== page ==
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by Rev. Dr. Jo Hudson
Senior Pastor

The first thing Andrew did was to find his brother Simon and tell him, “We have found the Messiah” (that is, the Christ). John 1. 41

A Word of Hope
As I contemplate the coming of Christmas Day, I cannot help but think about the countless people who are lonely and alone. I suppose there is no other time that is more painful that Christmas for people to be alone. While other days of the year a person might be fine with being alone, Christmas Eve and Christmas Day, by their very nature are about family: biological family, as Jesus was born to Mary and Joseph and family of choice, as were those Jesus called to follow his path in loving God and loving others.
That is why I think it is so profoundly important that we invite people to worship with us on Christmas Eve. Those of us, who know the joy of being in the midst of a church family on the holiest night of the year, certainly shouldn’t keep that joy to ourselves. Study after study tells us that the one reason people come to church is because they are invited by another person.

Those who worship together on Christmas Eve will hear a story of a child born into the world who will give all people hope. We will sing hymns of praise and thanksgiving to God that will lift our spirits and cause our souls to open to receive the very Spirit of God. We will laugh together, sing together, pray together and be reminded that each of us is a child of God. So I want to invite you to do something that can make your Christmas Eve the most meaningful night of the year. Invite someone to church.

Andrew was not the most well-known disciple, and yet it was Andrew who invited Simon to come and meet Jesus, and it would be Simon whom Jesus would give the name, Peter, the Rock, upon which the church would be built. So, I invite you to ask God to show you the one person in your life that needs an invitation to church on Christmas Eve, and then invite them. Who knows, you may be inviting someone to come and meet the Christ Child and it may change their lives, and they, in turn, may change the world.

Emmanuel, descend to me, I pray. Open my heart and my eyes to see the one who needs my invitation the most. Give me courage to offer an invitation of hope and promise, and may God be glorified. Amen.

Christmas at Cathedral of Hope / CoH Houston / CoH OKC

But if you remain silent, who can condemn you? If you hide your face, who can see you? Job 34.29

A Word of Hope
Have you finished your costume yet? Halloween is just two days away and the parties have already begun. Do you ever wonder why so many of us go to extremes every year to dress ourselves or our children as super heroes, grotesque movie monsters or even scarier politicians? The “Hallow” in “Halloween” means “holy”, so how does all this fuss relate to a Holy Evening? The first Hallow-e’en costume parties originated in the Middle Ages, but they were far from parties as we know the term.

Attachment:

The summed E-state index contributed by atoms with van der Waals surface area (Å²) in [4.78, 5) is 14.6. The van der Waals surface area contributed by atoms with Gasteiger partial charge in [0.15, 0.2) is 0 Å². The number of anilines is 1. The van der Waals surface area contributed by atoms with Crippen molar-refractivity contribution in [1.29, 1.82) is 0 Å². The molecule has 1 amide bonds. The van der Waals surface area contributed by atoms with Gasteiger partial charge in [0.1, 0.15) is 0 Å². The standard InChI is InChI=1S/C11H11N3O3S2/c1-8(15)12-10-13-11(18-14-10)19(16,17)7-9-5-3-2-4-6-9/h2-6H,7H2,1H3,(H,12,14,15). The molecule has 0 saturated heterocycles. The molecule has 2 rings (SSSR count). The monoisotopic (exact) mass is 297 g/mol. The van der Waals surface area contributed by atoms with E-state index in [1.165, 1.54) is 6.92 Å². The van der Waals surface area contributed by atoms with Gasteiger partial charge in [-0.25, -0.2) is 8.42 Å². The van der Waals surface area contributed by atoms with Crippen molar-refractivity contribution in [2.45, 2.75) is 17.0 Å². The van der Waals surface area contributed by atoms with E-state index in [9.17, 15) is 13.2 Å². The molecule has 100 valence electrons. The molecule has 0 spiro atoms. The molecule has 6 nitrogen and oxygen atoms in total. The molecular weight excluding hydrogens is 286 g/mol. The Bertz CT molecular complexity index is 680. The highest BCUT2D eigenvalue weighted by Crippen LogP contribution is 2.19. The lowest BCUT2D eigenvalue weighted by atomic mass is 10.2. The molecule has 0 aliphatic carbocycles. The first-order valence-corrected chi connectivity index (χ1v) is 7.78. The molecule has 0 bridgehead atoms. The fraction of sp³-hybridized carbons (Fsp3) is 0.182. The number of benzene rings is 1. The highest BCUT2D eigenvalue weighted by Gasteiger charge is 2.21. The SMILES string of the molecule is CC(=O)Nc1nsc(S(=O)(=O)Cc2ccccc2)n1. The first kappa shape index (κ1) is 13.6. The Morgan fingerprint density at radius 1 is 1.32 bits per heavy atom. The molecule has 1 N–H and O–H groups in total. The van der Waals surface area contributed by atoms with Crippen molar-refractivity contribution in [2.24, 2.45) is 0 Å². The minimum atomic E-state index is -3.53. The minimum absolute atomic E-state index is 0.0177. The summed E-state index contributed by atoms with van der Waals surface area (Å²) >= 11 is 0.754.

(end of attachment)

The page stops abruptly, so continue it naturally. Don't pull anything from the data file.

European villagers were obsessed with possession in those dismal times of plagues and poverty. Since demonic influence and possession seemed to them to be the most logical and probable cause for all their woes, the idea came about that dressing up in frightening-looking outfits and making lots of noise was the best course to frighten the demons away. The practice was encouraged by the church leaders who also told them that All Hallow’s Eve, the evening before the venerated Feast of All Saints, was the night the spirits of evil were at their most active level, doing whatever was necessary to snatch people’s very souls and thoroughly defile the upcoming worship events. So, everyone put on their masks and rattled their chains to literally scare the devil out of each other and send the demons back to the pits where they belonged.

This is not likely the reason you or some of your friends might be wearing a costume today, but it is not surprising that at this time of year much of the LGBTQ community eagerly embraces the opportunity to play dress up on the streets. Few believe in possession, but most have been touched by oppression. Many are still forced to wear a mask in their work or worship places year round. On this night, wearing a mask is their own choice, not somebody else’s. They are freed from playground mentality rules such as “don’t ask, don’t tell” to noisily proclaim their real identities and maybe drive out a few of their own demons of guilt and shame. And if that is the case, maybe it’s a holy evening after all.

Help us to know that we are all hallow in your sight.

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Childcare is provided at all Sunday and Wednesday services.

9 & 11 a.m. – Sunday Worship
9 & 11 a.m. – Children’s Church
11 a.m. – Youth Groups
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7:15 p.m. – PULSE Service

5910 Cedar Springs Road | Dallas, TX  75235 (map)
Local: 214-351-1901 | Toll Free: 800-501-HOPE (4673)

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